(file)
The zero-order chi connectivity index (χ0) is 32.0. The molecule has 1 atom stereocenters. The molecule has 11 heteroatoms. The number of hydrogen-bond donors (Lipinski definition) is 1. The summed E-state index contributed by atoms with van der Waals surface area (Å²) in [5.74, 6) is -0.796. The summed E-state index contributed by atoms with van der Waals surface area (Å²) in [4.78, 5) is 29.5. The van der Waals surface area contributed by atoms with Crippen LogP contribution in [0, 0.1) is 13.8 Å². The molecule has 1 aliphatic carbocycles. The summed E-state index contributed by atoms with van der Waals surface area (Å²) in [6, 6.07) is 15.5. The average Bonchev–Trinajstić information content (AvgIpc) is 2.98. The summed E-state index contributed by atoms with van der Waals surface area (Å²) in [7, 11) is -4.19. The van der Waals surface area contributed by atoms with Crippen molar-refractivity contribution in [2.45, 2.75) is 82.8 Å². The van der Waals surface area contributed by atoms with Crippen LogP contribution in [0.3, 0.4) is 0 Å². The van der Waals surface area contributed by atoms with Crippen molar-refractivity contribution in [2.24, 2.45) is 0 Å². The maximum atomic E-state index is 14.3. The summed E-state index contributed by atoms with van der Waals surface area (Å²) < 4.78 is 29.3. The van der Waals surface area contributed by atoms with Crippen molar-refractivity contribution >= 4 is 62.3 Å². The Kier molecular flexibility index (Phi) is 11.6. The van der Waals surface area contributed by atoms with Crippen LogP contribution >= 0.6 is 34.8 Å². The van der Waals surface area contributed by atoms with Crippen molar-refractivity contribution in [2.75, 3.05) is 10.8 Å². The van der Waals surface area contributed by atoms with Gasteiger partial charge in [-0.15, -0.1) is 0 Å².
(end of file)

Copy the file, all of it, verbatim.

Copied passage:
The zero-order chi connectivity index (χ0) is 32.0. The molecule has 1 atom stereocenters. The molecule has 11 heteroatoms. The number of hydrogen-bond donors (Lipinski definition) is 1. The summed E-state index contributed by atoms with van der Waals surface area (Å²) in [5.74, 6) is -0.796. The summed E-state index contributed by atoms with van der Waals surface area (Å²) in [4.78, 5) is 29.5. The van der Waals surface area contributed by atoms with Crippen LogP contribution in [0, 0.1) is 13.8 Å². The molecule has 1 aliphatic carbocycles. The summed E-state index contributed by atoms with van der Waals surface area (Å²) in [6, 6.07) is 15.5. The average Bonchev–Trinajstić information content (AvgIpc) is 2.98. The summed E-state index contributed by atoms with van der Waals surface area (Å²) in [7, 11) is -4.19. The van der Waals surface area contributed by atoms with Crippen molar-refractivity contribution in [2.45, 2.75) is 82.8 Å². The van der Waals surface area contributed by atoms with Crippen LogP contribution in [0.3, 0.4) is 0 Å². The van der Waals surface area contributed by atoms with Crippen molar-refractivity contribution in [2.24, 2.45) is 0 Å². The maximum atomic E-state index is 14.3. The summed E-state index contributed by atoms with van der Waals surface area (Å²) < 4.78 is 29.3. The van der Waals surface area contributed by atoms with Crippen molar-refractivity contribution >= 4 is 62.3 Å². The Kier molecular flexibility index (Phi) is 11.6. The van der Waals surface area contributed by atoms with Crippen LogP contribution >= 0.6 is 34.8 Å². The van der Waals surface area contributed by atoms with Crippen molar-refractivity contribution in [2.75, 3.05) is 10.8 Å². The van der Waals surface area contributed by atoms with Gasteiger partial charge in [-0.15, -0.1) is 0 Å².